Bounty Pregnancy Club has been hit with near-maximum £400,000 fine by the Information Commissioners Office (ICO) for not being “open or transparent” with people about the fact their personal data may have been passed on other organisations.
The breach related to illegally selling personal details of more than 14 million parents to credit reference and marketing agencies.
Bounty shared approximately 34.4 million records between June 2017 and April 2018 and the personal information shared included personal information about mothers-to-be and that of young children.
It could have been worse had the offence taken place after 25 May 2018 when the EU’s stricter General Data Protection Regulation came into force. However because the offences occurred before GDPR came into force, the breach was dealt with under the Data Protection Act 1998, which has a maximum fine of £500,000. The GDPR and the DPA2018 gave the ICO new strengthened powers. Since 25 May 2018, the ICO has the power to impose monetary penalty of £17million (20m Euro) or 4% of global turnover.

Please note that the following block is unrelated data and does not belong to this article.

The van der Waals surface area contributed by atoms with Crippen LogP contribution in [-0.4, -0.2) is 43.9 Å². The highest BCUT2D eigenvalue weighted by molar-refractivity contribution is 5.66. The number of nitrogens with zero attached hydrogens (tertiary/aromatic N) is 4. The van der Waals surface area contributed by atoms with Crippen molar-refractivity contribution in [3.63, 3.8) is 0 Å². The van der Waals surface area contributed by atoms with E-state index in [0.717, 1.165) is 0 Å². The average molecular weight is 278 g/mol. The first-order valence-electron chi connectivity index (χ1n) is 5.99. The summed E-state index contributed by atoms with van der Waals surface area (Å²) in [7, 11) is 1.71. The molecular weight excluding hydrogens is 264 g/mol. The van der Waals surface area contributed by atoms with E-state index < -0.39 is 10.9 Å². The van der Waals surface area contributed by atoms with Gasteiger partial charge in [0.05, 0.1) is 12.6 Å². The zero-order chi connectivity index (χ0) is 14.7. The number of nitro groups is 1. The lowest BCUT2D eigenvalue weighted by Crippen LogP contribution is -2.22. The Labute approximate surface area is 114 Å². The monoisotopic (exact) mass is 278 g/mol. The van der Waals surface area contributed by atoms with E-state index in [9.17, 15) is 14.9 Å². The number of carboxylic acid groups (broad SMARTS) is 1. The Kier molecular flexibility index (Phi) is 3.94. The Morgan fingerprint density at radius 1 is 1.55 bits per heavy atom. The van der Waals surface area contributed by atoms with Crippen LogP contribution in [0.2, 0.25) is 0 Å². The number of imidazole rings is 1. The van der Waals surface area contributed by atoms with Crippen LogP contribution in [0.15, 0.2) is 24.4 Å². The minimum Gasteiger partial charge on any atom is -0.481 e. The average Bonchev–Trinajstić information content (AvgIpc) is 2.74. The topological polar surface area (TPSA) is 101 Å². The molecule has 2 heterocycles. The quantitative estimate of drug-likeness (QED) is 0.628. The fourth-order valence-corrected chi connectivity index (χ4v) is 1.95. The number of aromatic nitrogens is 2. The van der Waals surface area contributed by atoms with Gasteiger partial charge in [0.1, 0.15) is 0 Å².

This serves as a warning that data protection is still a live issue and the ICO will fine companies for “unprecedented” breaches like this. It should serve as a timely reminder to companies to check their privacy policies to make sure they share as much information as possible as to who, if any, information may be shared with. The ICO investigation reports that Bounty’s privacy notices on its website had a “reasonably clear description of the organisations they might share information with”, but that none of the four largest recipients were listed.